2- Writing one (or more) posts about my favorite funny/interesting/non-banal/creative tweets of the week like I did last year (#RealTimeChem 2012). You will find more serious thoughts on the realtimechem week in other serious blogs. You are warned: This is NOT a serious blog.
3- Writing an (outreach) post on the relationship between Videogames and Science (this is something I wanted to do since ages).
4- Making another video in the lab. The idea is already in my/our head/s but I don’t know if it is physically possible to do it. We will see… we will see….
(edit) I almost forgot: If you don’t have a blog, but you want to write something (stupid, in line with the labsolutely mentality), I’ll be happy to host your writing
For now, just check the Trailer…. Because what we do in the lab is like an Opera:
This post is a quasi-entry for #ChemMovieCarnival hosted by See Arr Oh (more information about this movie carnival on his blog here). It’s a quasi-stuff, because I will not talk about a movie and this post will not be very outreach. Moreover since a quasi-stuff won a Nobel prize I started using quasi-words whenever I have the possibility. Actually I would like to win a quasi-Nobel.
If this is not my first post that you are reading, you should know that I’m from the fabulous ’80s, and I’m very nostalgic (I’m getting older). It was a great period, excellent movies, good music, weird clothes, no internet and so on. It was a time where the kids chemical kits were actually dangerous. And when the instruction explicitly warn you to NOT mix A and B, you knew that the first thing to do would be to instantaneously MIX A and B (naturally followed by a lot of smoke and screams). Unfortunately the absence of internet meant that amazing shows and characters didn’t get the proper diffusion (and billions of memes).
At that time, one of my best tv series was Mac Gyver (on the podium together with Quantum Leap). Now, If you don’t know who is MacGyver you are missing a piece of history. Every single episode was a piece of art. And the haircut. Oh God, that haircut was one of the emblems of the ’80s. Anyway, we should talk about science….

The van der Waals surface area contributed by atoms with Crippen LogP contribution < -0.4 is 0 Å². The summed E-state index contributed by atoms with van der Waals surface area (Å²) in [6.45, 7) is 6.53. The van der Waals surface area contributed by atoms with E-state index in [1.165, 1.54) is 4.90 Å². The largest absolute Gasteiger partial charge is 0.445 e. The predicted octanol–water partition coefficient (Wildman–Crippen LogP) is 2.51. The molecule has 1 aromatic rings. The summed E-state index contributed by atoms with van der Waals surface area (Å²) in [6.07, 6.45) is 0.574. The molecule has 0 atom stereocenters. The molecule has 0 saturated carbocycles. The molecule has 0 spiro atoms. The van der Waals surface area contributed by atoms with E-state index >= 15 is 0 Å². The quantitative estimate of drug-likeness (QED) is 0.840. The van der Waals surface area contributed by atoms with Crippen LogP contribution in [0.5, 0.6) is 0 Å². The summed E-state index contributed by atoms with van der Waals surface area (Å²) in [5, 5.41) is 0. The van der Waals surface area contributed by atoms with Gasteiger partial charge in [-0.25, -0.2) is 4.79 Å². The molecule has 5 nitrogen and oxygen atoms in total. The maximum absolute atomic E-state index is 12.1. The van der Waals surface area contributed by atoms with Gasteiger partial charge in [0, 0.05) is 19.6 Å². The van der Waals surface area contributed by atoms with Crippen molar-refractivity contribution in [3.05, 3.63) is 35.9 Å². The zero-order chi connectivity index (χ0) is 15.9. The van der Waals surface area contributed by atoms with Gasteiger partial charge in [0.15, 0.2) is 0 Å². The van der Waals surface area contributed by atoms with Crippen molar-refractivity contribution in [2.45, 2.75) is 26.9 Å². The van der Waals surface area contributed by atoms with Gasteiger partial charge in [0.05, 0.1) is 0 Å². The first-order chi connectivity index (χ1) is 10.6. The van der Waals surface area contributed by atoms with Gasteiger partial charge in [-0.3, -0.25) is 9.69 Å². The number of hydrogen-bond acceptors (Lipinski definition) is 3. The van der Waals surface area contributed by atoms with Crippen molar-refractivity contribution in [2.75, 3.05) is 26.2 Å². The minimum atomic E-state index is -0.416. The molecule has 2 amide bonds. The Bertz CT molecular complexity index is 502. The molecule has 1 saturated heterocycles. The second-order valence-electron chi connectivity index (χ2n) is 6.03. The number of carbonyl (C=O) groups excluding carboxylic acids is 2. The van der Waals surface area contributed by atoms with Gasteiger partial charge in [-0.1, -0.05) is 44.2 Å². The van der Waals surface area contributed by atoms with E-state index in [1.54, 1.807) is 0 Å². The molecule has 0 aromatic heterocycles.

MacGyver was the quintessence of science. I’m not saying that it was scientifically correct (because now I know that mixing sugar and salt will not produce a bomb), what I’m saying it’s that the feeling of science impregnate all the MacGyver series. The idea that you can solve not most, but all your problems with intellect and few things you have around. The great message of using scientific/engineering knowledge for solving problems, not just brute force. And, keep in mind that we are talking about ’80s…. Movies like Rambo or the Schwarzenegger’s one were only about brute force. Overpowering the enemy with muscles and a shitload of weapons.
But no, MacGyver was different. A quick look in the room where he was locked, check the available household chemicals, mix them in a precise ratio and sequence et voila’ the bomb/smoke/weapon/distraction/whatever was done. Unfortunately, as I said before, it was (mainly) scientifically incorrect. And the worst part was that the lack of internet was equivalent to lack of information (especially for a kid). This also meant that the only way to check if the experiment shown was true or not was to “repeat” the experiment in your house. I don’t want to lie to you. Most of the times (I mean always) it was a disaster: crap everywhere, stinky and sticky stuff, screaming parents and so on.
Anyway, just for sake of the good show/bad chemistry, check this video on how to destroy a wall using sodium, water and some candies. Also check how sodium was stored….
There is only one thing I really would like to see: MacGyver + Parafilm. This would be the MacGyver holy grail. 80% of lab stuff can be fixed with parafilm (15% with duct tape, and well if you broke the other 5% you are screwed). I love parafilm.
So, did you usually watch MacGyver? Did you MacGyver something in the Lab? Let me know.
The 5 Ws are the basics of journalism: Who, What, When, Where and Why. These questions are also the minimal set of questions you should ask yourself when writing a paper, a blog post or in general for setting up a good talk/poster.
Few days ago I was laughing reading this, pretty precise, post on “how to piss of an Italian” and I recall that some time ago in the lab we did more or less the same thing searching the 5 Ws on different nationalities. What’s better than doing it now on the blog?
I decided for three nationalities (Who): Italians (MSc), Germans (PhD) and Dutch (PostDoc).